Wednesday, August 18, 2021

5 Underrated Red Wine Varieties of Australia


To create a bit of variety, I am publishing a guest post by Natasha K of Just Wines  

 Over the years, Australia has established itself as a wine-producing country around the world. Without any doubt, it produces tonnes of wine on a daily basis which has made people of the country consume it in a similar way. However, this has made some categories of wines quite popular over others. Wine varieties like Shiraz, Chardonnay, Cabernet Sauvignon and Sauvignon Blanc have been recognised as the ‘Superstars of the Wine industry’. They certainly have those qualities but there are some other great grape varieties too which are equally flavourful yet less recognised.

 Today, let’s know about five underrated red wine varieties of Australia that deserve their due.


 Australia’s interpretation of this wine that is thought to have originated in Spain is by its blueberry and plum characteristics. A meaty, rustic and full-bodied red variety, it has many different names. This earthy and rustic wine grew popular in Australia in the Barossa Valley and McLaren Vale region after a decline in the 1980s. The grape’s natural, full-bodied character grows well in Australia’s warm climate and rich soil.


 Tempranillo found a second home in Australia after hailing from Spain. It became a great match with the diet and climate of the country. A medium to full-bodied wine that quite conveniently balances earthy and fruity flavours like cherry, leather, plum and cedar. When oaked, one can expect to get some spicy and vanilla flavours too. If you like Sangiovese and Cabernet Sauvignon, you will find Tempranillo as a great option.


 Grown in warm and cool regions in Australia like Margaret River, McLaren Vale, Rutherglen, Hunter Valley, Orange, Mudgee, and Swan Hill, Malbec can be your favourite wine if you are fond of Cabernet Sauvignon and Shiraz. This medium to full-bodied wine boasts of bold fruit characters and has an easy-drinking style. Flaunting an intense purple colour with deep mulberry tones and a magenta-tinged colour around the rim, it emanates lifted dark berry and raspberry aromas along with subtle spice and mocha overtones.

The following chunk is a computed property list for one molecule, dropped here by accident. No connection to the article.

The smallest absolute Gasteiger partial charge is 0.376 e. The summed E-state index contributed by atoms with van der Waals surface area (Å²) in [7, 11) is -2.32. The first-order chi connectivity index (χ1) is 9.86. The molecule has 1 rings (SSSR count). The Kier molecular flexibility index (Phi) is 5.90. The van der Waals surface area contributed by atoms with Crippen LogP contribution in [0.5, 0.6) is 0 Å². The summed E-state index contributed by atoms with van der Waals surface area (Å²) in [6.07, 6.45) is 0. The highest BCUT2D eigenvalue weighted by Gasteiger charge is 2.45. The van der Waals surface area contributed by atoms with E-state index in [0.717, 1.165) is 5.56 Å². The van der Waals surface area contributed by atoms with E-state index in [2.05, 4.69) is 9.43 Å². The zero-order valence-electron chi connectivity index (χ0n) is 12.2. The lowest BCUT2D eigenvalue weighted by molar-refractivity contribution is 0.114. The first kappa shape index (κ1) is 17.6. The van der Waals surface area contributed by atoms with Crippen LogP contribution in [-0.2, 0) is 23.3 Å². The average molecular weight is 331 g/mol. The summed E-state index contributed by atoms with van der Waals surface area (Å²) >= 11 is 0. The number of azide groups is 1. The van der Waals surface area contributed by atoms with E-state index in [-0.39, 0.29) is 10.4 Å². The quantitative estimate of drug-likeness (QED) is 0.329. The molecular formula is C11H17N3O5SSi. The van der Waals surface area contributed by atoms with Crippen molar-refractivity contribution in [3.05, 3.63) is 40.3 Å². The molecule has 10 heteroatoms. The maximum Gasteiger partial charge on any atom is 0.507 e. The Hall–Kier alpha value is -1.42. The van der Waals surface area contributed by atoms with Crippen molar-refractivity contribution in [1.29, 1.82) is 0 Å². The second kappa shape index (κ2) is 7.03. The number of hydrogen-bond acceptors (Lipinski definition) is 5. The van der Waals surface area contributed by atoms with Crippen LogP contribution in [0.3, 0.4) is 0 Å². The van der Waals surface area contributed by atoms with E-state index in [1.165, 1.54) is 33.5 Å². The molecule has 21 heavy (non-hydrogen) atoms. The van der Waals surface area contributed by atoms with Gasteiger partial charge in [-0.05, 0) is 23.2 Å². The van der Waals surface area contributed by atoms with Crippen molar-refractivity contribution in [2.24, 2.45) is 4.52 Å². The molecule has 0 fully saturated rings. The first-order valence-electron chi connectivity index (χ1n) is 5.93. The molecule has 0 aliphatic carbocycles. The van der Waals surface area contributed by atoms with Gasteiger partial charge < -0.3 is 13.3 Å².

Nerello Mascalese

 Originally from Sicily, Nerello Mascalese was brought to Australia by the Chalmers family in the late 90s. Ever since then, it has been seen as a very promising grape for Australian vineyards. Wines made from Nerello Mascalese are usually quite structured with high acidity and fairly grippy tannins features.

Often characterised by red berry fruits, wild strawberries and cherries in a sour spectrum along with woodsy herbs, dried florals and minerals. Nerello Mascalese is a late-ripening variety, and most vines are trained in the traditional bush-vine training method.

 Petit Verdot

 The potential for this grape variety has been recognised by Australian winemakers. Famous regions like  Barossa Valley, McLaren Vale and Langhorne Creek are excelling in this style. On the other hand, wine regions such as Perricoota, Murray Darling and Hunter Valley have their location characteristics to offer to the Australian Petit Verdot. A late-ripening bold grape variety, it is rich in dark fruits. Black cherry, violet, plum, sage and lilac notes are common. A full-bodied structure wine, it has strong and firm tannins and spices that emerge due to the small berries and thick skin of this variety. If you like Cabernet Sauvignon, Mourvedre and Zinfandel, you will love this style.

 Give these intriguing and flavourful wines a try from the comfort of your home, for example by looking up Just Wines. 



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